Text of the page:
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Home > Research > Publications & Outputs > Long-term trends in a- and g-HCH in the arctic ...
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Long-term trends in a- and g-HCH in the arctic atmosphere: the effect of legislation and climate fluctuations on atmospheric concentrations.

Research output: Contribution to journalJournal article

Published

Journal publication date11/2008
JournalAtmospheric Environment
Journal number35
Volume42
Number of pages9
Pages8225-8233
Original languageEnglish

Abstract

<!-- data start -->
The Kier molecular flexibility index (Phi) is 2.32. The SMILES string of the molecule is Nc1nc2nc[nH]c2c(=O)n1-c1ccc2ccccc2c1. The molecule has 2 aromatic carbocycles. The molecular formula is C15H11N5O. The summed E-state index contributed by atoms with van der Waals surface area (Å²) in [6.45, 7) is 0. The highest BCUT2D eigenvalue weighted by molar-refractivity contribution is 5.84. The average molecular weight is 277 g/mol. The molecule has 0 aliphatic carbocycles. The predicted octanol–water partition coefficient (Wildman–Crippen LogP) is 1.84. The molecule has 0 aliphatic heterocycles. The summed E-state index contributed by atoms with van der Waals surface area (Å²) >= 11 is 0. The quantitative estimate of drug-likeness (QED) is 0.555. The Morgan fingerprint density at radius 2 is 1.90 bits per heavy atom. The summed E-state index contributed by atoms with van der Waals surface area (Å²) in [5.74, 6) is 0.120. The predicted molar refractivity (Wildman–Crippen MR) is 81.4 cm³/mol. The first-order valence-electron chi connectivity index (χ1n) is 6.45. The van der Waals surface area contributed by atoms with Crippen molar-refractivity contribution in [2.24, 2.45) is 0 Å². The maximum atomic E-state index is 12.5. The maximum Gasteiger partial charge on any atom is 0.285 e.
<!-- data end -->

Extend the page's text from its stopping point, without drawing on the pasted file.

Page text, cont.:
Twelve year datasets of weekly atmospheric concentrations of α- and γ-HCH were compared between the two Arctic monitoring stations of Alert, Nunavut, Canada, and Zeppelin Mountain, Svalbard, Norway. Time-series analysis was conducted with the use of dynamic harmonic regression (DHR), which provided a very good model fit, to examine both the seasonal behaviour in these isomers and the longer-term, underlying trends. Strong spatial differences were not apparent between the two sites, although subtle differences in seasonal behaviour and composition were identified. For example, the composition of γ-HCH to total HCH (α + γ) was greater at Zeppelin compared to Alert, probably reflecting this site's proximity to major use regions of lindane. Pronounced seasonality in air concentrations for γ-HCH was marked by a ‘spring maximum event’ (SME), confirming earlier studies. For α-HCH, the SME was much weaker and only evident at Alert, whereas at Zeppelin, seasonal fluctuations for α-HCH were marked by elevated concentrations in summer and lower concentrations during winter, with this pattern most apparent for the years after 2000. We attribute this difference in spatial and temporal patterns to the Arctic oscillation. A similar climatic pattern was not evident at either site in the γ-HCH data. Seasonally adjusted, long-term trends revealed declining concentrations at both sites for α- and γ-HCH over the entire time-series. Recent legislation affecting lindane use appear to account for this decline in γ-HCH, with little evidence of a delay or ‘lag’ between the banning of lindane in Europe (a main source region) or Canada, and a decline in air concentrations observed at both Arctic sites.